Before seeing the staged reading of the reconstructed Marx Brothers musical I’ll Say She Is back in May, I’d known the Marx Brothers only through their classic movies, like The Cocoanuts and Animal Crackers. What Noah Diamond and his team of Marx Brothers enthusiasts taught me is that those movies were based on the comic quartet’s popular Broadway shows of the 1920s.
One of those shows has been lost to history for 90 years. According to director Trav S.D.’s program notes, I’ll Say She Is was “a potpourri of sketches from the Marx Brothers’ vaudeville act, combined with new material by writer Will B. Johnstone, and songs by Johnstone and his brother Tom…plus specialties, such as dance numbers, and so forth.” As such, it never got the movie treatment, and has come down to us only in outlines and fragments.
Diamond, who plays Groucho in the reconstruction, and musicologist Margaret Farrell, great-granddaughter of Will B. Johnstone, have used Johnstone’s 1923 rehearsal typescript and a wide assortment of other sources to patch together a reconstruction now receiving its first “full” production as part of the 2014 New York International Fringe Festival.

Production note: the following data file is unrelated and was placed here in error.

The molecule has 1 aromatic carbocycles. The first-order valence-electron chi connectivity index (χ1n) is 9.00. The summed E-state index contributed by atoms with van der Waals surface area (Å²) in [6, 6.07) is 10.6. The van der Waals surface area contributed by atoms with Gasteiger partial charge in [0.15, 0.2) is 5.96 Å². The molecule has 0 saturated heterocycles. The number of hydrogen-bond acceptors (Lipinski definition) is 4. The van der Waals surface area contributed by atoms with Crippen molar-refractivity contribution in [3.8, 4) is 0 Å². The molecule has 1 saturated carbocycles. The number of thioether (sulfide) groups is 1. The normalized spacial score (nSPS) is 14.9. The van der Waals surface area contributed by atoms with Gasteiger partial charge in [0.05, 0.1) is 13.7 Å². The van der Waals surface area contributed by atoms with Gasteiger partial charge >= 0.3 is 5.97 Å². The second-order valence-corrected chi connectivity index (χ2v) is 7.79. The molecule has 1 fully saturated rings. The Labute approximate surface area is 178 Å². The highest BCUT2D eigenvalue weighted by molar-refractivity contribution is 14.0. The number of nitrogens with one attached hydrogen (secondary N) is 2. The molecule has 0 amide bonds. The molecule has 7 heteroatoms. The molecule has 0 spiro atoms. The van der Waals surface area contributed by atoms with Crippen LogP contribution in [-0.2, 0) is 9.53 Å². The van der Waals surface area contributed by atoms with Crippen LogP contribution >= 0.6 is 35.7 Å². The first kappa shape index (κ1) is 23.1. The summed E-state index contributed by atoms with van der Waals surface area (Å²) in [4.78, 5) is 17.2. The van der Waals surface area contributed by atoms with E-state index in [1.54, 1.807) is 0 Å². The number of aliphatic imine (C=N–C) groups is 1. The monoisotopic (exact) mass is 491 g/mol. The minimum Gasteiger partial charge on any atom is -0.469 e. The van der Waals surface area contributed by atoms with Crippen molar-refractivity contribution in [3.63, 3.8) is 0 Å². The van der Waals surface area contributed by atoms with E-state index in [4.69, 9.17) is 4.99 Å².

While it’s still a work in progress – no sets, piano accompaniment only – and there’s an amateurish quality to parts of it, the show will be of great interest to anyone interested in early Broadway history, and is definitely a real hoot for Marx Brothers fans.
There are a lot of Marx Brothers fans. Yesterday’s Sheen Center main stage performance was sold out, elderly gentleman scrounging for tickets along the queue outside, which ran down Bleecker Street, around the corner and then down Mott Street. Two performances remain; find info at the Fringe online and the show’s website.
As for the show itself, it is indeed a melange of skits, musical numbers, and physical comedy routines strung along a thin “plot” about a rich young woman named Beauty (the charming and charismatic but sometimes pitchy Melody Jane) who is bored with her life of uptown splendor and seeks “thrills.” The Marx Brothers come to the rescue, of course, with trips to Central Park, Wall Street, Chinatown, and – no surprise – the police station.
Interesting period details (Chico is a hypnotist; Beauty has “complexes”) mingle with lots of comic business, notably the extended “Napoleon” sequence. The songs range from sweet (“I’m Saving You for a Rainy Day”) and funny (“The Inception of Drapery”) to joyous (the title track, which I couldn’t get out of my head as I walked home) and trippy (“The Dream Ship,” performed under red lights in a Chinatown opium den).
Adding to the zaniness are suitably over-the-top vaudeville costumes by Juliann Kroboth; a financial-district parody, including an appearance by the Wall Street Fairy herself, that hardly seems dated at all; and the occasional modern aside from Groucho. Diamond (Groucho) and Seth Shelden (Harpo) give especially good performances. Kathy Biehl is stodgily amusing as Beauty’s aunt Ruby Mintworth (gotta love the names), as is C.L. Weatherstone as her butler and in several other small roles.